Comments on fluke will also be accepted before midnight by e-mail to jbeaty@asmfc.org. My response emphasized the fact that NOAA Fisheries estimated the recreational summer flounder catch in 1970 (before management started) was 39 million pounds — nearly seven times the commercial landings. Yet, the management plan provided 60% of the quota to commercial interests in one of the worst abuses of the public trust since fisheries management started. The result has been ever-larger minimum sizes, short seasons and small bag limits for the public while dozens of party and charter boats have gone out of business.

The ASMFC has cancelled its spring meeting from May 4-7 in Arlington, Va. due to the pandemic. One day may be added to the summer meeting in August, and issues demanding quick action can be handled through webinars or by conference calls.

One more day of fishable weather is coming up as the forecast for Wednesday is for north winds at 5-10 knots before going to southeast in the afternoon — and blowing up to 15-20 after midnight along with rain.

The Ocean Explorer is planning to sail from Belmar for cod on Wednesday at 7:30 a.m.

Betty & Nicks Tackle in Seaside Park notes that the restaurant remains open though no one will be seated or waitress service provided. Orders will be delivered to your car.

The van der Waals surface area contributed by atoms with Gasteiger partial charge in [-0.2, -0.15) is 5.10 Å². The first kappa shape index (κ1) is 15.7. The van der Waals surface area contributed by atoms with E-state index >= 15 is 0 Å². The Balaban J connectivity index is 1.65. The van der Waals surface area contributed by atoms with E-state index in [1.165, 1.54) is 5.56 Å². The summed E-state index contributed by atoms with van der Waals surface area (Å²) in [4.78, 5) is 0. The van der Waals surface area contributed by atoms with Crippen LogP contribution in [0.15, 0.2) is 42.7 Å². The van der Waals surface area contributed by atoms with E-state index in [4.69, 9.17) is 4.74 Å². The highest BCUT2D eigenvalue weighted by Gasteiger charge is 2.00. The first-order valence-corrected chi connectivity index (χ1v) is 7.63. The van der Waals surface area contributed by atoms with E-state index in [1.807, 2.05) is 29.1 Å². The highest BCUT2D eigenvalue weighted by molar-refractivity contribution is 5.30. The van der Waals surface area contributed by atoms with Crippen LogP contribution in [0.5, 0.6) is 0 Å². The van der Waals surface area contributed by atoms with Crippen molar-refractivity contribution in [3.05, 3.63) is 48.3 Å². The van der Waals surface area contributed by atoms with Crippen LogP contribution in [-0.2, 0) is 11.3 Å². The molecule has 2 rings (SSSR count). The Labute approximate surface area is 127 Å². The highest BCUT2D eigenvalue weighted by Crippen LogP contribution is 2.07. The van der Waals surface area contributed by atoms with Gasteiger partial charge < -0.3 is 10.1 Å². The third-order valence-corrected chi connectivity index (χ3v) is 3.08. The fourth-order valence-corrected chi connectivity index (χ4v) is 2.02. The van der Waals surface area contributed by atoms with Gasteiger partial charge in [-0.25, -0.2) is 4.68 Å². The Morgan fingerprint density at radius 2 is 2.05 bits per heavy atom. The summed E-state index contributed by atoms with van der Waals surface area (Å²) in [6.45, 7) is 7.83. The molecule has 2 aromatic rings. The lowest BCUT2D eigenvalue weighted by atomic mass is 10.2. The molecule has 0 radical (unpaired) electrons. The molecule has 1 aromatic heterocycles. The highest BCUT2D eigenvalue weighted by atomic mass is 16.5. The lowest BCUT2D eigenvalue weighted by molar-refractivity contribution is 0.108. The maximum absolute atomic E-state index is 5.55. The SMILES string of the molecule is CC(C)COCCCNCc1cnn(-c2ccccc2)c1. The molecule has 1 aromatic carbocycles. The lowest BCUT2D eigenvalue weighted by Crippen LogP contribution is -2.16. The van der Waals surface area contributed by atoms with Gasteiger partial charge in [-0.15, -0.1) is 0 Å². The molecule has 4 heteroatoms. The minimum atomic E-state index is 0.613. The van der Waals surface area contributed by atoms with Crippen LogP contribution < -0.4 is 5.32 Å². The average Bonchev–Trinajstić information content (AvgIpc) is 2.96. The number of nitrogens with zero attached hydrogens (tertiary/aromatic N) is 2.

Last chance for eel comments

The ASMFC is taking comments from the public on eel management, but Friday is the deadline. Following are suggested comments from Stripers Forever.  While these positions are probably the best to be hoped for, I can’t accept any commercial fisheries for glass eels such as is carried out in Maine to allow a few people to make fortunes while decimating a fishery. It would be different if they were just destroying their own fishery, but scientists believe eels spawned in the Sargasso Sea are randomly distributed by currents rather than being imprinted to return to the river of the parents. Comments should be e-mailed to comments@asmfc.org — with the subject line American Eel

ASMFC ACCEPTING COMMENTS ON EEL MANAGEMENT

Here is your chance to speak up for the health of our marine ecosystem and favorite striped bass food! We need to make sure that the harvest levels remain the same and NOT increased so that a few may profit! The Atlantic States Marine Fisheries Commission (ASMFC) is seeking public comment on its plans to make changes to its American Eel Fishery Management Plan (FMP) for commercial yellow and glass/elver eel allocation and management.

This is an important opportunity for the public to ask for increased eel conservation.

Please share with a friend. We only have until June 15, 2018 to make our voice heard.


 

According to the U.S Fish and Wildlife Service, in all its life stages, the American eel serves as an important prey species for many fish, aquatic mammals, and fish-eating birds. Climate change may affect future ocean conditions, such as water temperature, current patterns and food sources that may have implications for the eels breeding success. However, high levels of uncertainty in the precise mechanism and timing of such changes make it difficult for scientists to accurately predict how, or to what extent, any changes will affect eel migration, aggregation for reproduction, and ultimately abundance.